Implicit Differentiation
Derivatives aren't just for those functions whose formulas we
already know. We can meaningfully ask for the rate of change
of anything.
In particular, if a certain equation holds for all values of $x$,
then the derivative of the left hand side must equal the
derivative of the right hand side. If the expressions
involve $y$, then the derivatives will involve $\displaystyle
y'=\frac{dy}{dx}$ by the chain rule. Then solve for
$\displaystyle \frac{dy}{dx}$ by putting all the terms that
include $\displaystyle \frac{dy}{dx}$ on one side of the equation,
and all the terms that don't on the other side.
Example: Find $y'$ where $$x^2y + y^3 =\sin(x).$$
DO: Try to work this
problem before reading the solution.
Solution: Differentiating on both sides, using the
product rule on the first term and the chain rule on the second,
we get $$2xy + x^2 y' + 3y^2y' = \cos(x).$$ After grouping, we
have $$\left(x^2+3y^2\right)y' = \cos(x)2xy,$$ or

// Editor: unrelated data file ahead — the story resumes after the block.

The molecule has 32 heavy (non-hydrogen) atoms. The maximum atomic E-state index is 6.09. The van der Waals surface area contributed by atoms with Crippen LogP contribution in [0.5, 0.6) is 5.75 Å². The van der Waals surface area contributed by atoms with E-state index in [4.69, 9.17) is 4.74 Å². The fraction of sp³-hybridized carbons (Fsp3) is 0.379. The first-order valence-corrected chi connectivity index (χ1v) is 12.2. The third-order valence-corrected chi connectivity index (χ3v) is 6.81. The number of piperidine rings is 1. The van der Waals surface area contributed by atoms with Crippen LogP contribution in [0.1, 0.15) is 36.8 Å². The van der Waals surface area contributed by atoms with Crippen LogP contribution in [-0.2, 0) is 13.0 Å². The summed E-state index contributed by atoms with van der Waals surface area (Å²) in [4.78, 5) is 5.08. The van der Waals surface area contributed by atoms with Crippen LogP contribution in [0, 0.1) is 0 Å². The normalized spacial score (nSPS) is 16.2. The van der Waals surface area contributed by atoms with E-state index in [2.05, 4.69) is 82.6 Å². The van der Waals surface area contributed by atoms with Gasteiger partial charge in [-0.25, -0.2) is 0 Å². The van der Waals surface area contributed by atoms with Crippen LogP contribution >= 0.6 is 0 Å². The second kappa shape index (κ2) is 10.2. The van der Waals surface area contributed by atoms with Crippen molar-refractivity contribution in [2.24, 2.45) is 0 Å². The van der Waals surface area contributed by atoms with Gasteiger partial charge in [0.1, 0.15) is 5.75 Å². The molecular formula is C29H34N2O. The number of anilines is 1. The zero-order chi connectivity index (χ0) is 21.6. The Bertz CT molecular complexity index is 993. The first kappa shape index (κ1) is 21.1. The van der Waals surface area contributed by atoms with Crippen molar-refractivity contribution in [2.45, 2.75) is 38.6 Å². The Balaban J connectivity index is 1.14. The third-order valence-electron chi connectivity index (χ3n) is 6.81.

$$\displaystyle{y' = \frac{\cos(x)2xy}{x^2+3y^2}}.$$Note that the
answer is typically an expression involving both $x$ and
$y$. Occasionally we can simplify this into something that
just involves $x$, but usually we can't.
There are 2 main uses of implicit differentiation:
The first is to get information about curves where $x$ and $y$ are
related in a way that's more complicated than just the function
$y=f(x)$. Many curves are not functions (such as a spiral, or
a circle, etc.), but we still might want to know the rate of change
of the curve at a point. At each point $(x,y)$ on the curve,
we can figure out the derivative, plot the tangent line, and
estimate what the curve is doing nearby.
The second use is to compute the derivatives of inverse functions.
If $y = f^{1}(x)$, then $x = f(y)$, so $1 = f'(y) y'$, so
$y' = 1/f'(y)$. Often that can be expressed in terms of
$x$. We used this to compute the inverse trig functions, which
we review here:
Example: Compute the derivative of $\tan^{1}(x)$.
DO: Try to work this
problem before reading the solution.
Solution: We write \begin{eqnarray*}y &=&
\tan^{1}(x) \cr\cr x &=& \tan(y) \cr \cr1 &=&
\sec^2(y)\, y' \cr\cr y' &=& \frac{1}{\sec^2(y)} \cr\cr y'
&=& \frac{1}{1+\tan^2(y)}\cr \cr y' &=&
\frac{1}{1+x^2}\end{eqnarray*}The derivatives of $\ln(x)$,
$\sin^{1}(x)$ and $\sec^{1}(x)$ can be derived similarly.
Another way to say this is that, since $x=f(y)$, $\displaystyle
\frac{dx}{dy} = f'(y)$. However, $$\displaystyle \frac{dy}{dx}
= \frac{\quad 1\quad }{\frac{dx}{dy}} = \frac{1}{f'(y)}.$$ In other
words, $\displaystyle \frac{dx}{dy}$ is the reciprocal of
$\displaystyle \frac{dy}{dx}$.